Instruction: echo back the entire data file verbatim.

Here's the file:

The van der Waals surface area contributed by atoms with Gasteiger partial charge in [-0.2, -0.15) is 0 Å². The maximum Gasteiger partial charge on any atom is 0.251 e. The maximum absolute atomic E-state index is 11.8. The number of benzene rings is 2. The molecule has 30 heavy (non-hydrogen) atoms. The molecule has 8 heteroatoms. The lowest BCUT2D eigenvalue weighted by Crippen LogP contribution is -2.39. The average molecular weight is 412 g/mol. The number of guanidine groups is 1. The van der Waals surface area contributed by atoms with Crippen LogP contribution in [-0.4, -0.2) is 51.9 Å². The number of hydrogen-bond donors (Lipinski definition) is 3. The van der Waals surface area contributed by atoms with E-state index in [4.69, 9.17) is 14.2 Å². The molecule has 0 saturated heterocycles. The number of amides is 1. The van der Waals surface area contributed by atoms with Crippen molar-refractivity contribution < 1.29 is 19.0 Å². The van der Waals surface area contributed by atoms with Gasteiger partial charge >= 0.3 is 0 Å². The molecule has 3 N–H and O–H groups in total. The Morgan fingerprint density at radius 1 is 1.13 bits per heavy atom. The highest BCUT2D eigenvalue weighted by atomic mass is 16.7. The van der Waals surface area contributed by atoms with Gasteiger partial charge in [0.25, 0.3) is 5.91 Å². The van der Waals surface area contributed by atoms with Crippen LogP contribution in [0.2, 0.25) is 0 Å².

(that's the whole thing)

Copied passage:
The van der Waals surface area contributed by atoms with Gasteiger partial charge in [-0.2, -0.15) is 0 Å². The maximum Gasteiger partial charge on any atom is 0.251 e. The maximum absolute atomic E-state index is 11.8. The number of benzene rings is 2. The molecule has 30 heavy (non-hydrogen) atoms. The molecule has 8 heteroatoms. The lowest BCUT2D eigenvalue weighted by Crippen LogP contribution is -2.39. The average molecular weight is 412 g/mol. The number of guanidine groups is 1. The van der Waals surface area contributed by atoms with Crippen LogP contribution in [-0.4, -0.2) is 51.9 Å². The number of hydrogen-bond donors (Lipinski definition) is 3. The van der Waals surface area contributed by atoms with E-state index in [4.69, 9.17) is 14.2 Å². The molecule has 0 saturated heterocycles. The number of amides is 1. The van der Waals surface area contributed by atoms with Crippen molar-refractivity contribution < 1.29 is 19.0 Å². The van der Waals surface area contributed by atoms with Gasteiger partial charge >= 0.3 is 0 Å². The molecule has 3 N–H and O–H groups in total. The Morgan fingerprint density at radius 1 is 1.13 bits per heavy atom. The highest BCUT2D eigenvalue weighted by atomic mass is 16.7. The van der Waals surface area contributed by atoms with Gasteiger partial charge in [0.25, 0.3) is 5.91 Å². The van der Waals surface area contributed by atoms with Crippen LogP contribution in [0.2, 0.25) is 0 Å².